those in power need checks and restraints

SPEAKING OF THINGS like those in power then and now, William O. Douglas remarked, “The privacy and dignity of our citizens (are) being whittled away by sometimes imperceptible steps. Taken individually, each step may be of little consequence. But when viewed as a whole, there begins to emerge a society quite unlike any we have seen—a society in which government may intrude into the secret regions of a (person’s) life.”

Douglas’s term as Chief Justice of the United States Supreme Court Douglas lasted almost thirty-seven years (1939–1975), the longest term in the history of the Supreme Court.

Here are a few more of his observations:

“Those in power need checks and restraints lest they come to identify the common good for their own tastes and desires, and their continuation in office as essential to the preservation of the nation.” 

“Once the government can demand of a publisher the names of the purchasers of his publication, the free press as we know it disappears. Then the specter of a government agent will look over the shoulder of everyone who reads. . . . Fear of criticism goes with every person into the bookstall. The subtle, imponderable pressures of the orthodox lay hold. Some will fear to read what is unpopular, what the powers-that-be dislike. . . . [Then] fear will take the place of freedom in the libraries, book stores, and homes in the land.” 

“The framers of the constitution knew human nature as well as we do. They too had lived in dangerous days; they too knew the suffocating influence of orthodoxy and standardized thought. They weighed the compulsions for restrained speech and thought against the abuses of liberty. They chose liberty.” 

“Only when there is a wilderness can man harmonize his inner being with the wavelengths of the earth. When the earth, its products, its creatures, become his concern, man is caught up in a cause greater than his own life and more meaningful. Only when man loses himself in an endeavor of that magnitude does he walk and live with humanity and reverence.” 

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2 Replies to “those in power need checks and restraints”


    Sorry to be a sour note, but itsa gotta be said: the checks and balances on the ambitions of government are provided by the Second Amendment. According to the great liberal we know as Thomas Jefferson (to William Stephens Smith on November 13, 1787):

    “God forbid we should ever be 20 years without such a rebellion. The people can not be all, and always, well informed. The part which is wrong will be discontented in proportion to the importance of the facts they misconceive. If they remain quiet under such misconceptions it is a lethargy, the forerunner of death to the public liberty.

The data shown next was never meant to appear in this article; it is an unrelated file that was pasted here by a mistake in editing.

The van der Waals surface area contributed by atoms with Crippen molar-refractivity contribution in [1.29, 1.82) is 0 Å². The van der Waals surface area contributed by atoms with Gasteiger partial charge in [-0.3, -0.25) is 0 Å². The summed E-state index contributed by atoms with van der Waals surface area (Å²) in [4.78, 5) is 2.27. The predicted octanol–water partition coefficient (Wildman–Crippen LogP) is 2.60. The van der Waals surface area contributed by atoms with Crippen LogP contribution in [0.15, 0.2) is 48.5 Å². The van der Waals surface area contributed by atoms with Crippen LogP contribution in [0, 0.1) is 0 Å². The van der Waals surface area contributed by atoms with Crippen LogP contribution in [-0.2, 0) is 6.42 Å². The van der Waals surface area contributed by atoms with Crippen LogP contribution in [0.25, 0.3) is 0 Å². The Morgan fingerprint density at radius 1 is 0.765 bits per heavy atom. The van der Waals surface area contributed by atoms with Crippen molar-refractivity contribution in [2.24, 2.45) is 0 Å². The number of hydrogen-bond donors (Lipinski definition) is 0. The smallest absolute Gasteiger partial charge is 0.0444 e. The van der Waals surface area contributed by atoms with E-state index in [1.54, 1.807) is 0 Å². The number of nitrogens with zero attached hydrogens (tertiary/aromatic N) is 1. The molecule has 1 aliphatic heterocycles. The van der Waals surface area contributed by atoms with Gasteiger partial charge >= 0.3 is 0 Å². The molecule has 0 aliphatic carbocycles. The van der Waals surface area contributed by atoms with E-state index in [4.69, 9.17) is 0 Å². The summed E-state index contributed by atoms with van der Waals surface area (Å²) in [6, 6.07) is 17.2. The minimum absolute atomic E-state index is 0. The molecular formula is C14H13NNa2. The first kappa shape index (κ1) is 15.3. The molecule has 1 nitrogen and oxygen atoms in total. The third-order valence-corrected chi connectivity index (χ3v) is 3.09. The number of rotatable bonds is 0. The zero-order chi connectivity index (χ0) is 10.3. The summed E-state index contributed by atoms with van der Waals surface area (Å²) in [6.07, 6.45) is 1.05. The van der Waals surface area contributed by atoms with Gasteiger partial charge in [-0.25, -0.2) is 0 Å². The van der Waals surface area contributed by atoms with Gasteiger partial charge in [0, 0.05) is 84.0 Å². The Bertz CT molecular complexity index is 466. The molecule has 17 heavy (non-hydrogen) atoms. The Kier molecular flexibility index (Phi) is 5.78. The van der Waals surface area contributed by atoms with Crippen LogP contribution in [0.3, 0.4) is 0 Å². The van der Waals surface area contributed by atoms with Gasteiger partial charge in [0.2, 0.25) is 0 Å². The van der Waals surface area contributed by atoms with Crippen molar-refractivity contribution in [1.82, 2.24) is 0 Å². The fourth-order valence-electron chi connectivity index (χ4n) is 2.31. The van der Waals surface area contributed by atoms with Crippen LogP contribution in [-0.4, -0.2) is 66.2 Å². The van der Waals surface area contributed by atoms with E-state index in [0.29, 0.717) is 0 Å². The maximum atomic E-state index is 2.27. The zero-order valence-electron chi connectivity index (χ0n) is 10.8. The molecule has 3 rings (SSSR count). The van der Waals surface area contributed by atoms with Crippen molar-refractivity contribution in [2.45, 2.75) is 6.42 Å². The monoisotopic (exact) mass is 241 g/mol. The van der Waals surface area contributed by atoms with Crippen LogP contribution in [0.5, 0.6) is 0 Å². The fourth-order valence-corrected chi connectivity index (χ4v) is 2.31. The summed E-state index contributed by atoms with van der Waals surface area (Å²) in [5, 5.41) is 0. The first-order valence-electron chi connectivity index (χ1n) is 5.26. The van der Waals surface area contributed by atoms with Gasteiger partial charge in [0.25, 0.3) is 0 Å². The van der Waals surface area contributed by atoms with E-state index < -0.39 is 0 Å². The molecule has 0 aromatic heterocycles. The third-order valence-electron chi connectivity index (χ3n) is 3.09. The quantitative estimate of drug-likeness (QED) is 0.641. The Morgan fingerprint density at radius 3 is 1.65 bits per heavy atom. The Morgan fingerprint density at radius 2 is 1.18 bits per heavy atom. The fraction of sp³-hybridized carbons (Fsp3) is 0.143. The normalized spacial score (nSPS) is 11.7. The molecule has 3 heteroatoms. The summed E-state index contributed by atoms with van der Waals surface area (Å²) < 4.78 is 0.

We have had 13 states independant 11 years. There has been one rebellion. That comes to one rebellion in a century and a half for each state. What country ever existed a century and a half without a rebellion? And what country can preserve it’s liberties if their rulers are not warned from time to time that their people preserve the spirit of resistance? Let them take arms.

    The remedy is to set them right as to facts, pardon and pacify them. What signify a few lives lost in a century or two? The tree of liberty must be refreshed from time to time with the blood of patriots and tyrants. It is it’s natural manure. Our Convention has been too much impressed by the insurrection of Massachusetts: and in the spur of the moment they are setting up a kite to keep the hen yard in order. I hope in god this article will be rectified before the new constitution is accepted.”

    (The reference to the “kite” is probably to the predatory bird that preys on chickens, rather a toy of paper, sticks, and string.) It’s crude, gruesome, often unworkable, and reminiscent of the wrong wing of the body politic, but that is what he wrote.

    But we have also the system of juries, including the investigation and indictment powers of the grand juries. While these yet snore, the carriage of state careens off the path of liberty and into the dark forest of Ferguson and beyond.

    But if these should ever awake . . .

    What would happen if a grand jury were convened, and it began indicting all the people who should be indicted? See the article “3 Ways the Ferguson Grand Jury Illustrates a Two-Tiered Legal System” by Kirsten Tynan (link below). There is more on this subject than they tell you in school—which may have been nothing at all. The Fully Informed Jury Association has a story we should all hear.


    1. MARK

      No arguments from me, accept that an armed “rebellion” against the government as envisioned in the 18th century is inconceivable in the 21st century. As for “the people” being “well informed,” well, today we can brag that they are well opinionated!

      As for FIJA: please accept my invitation to write an explanation of the meaning and power of a fully and well informed people sitting in judgment of our laws on a jury in Ferguson or Birmingham or Wilkes-Barre or good ol’ Anytown USA and submit it here so that I can post it and both of my regular readers can remain fully informed . . .


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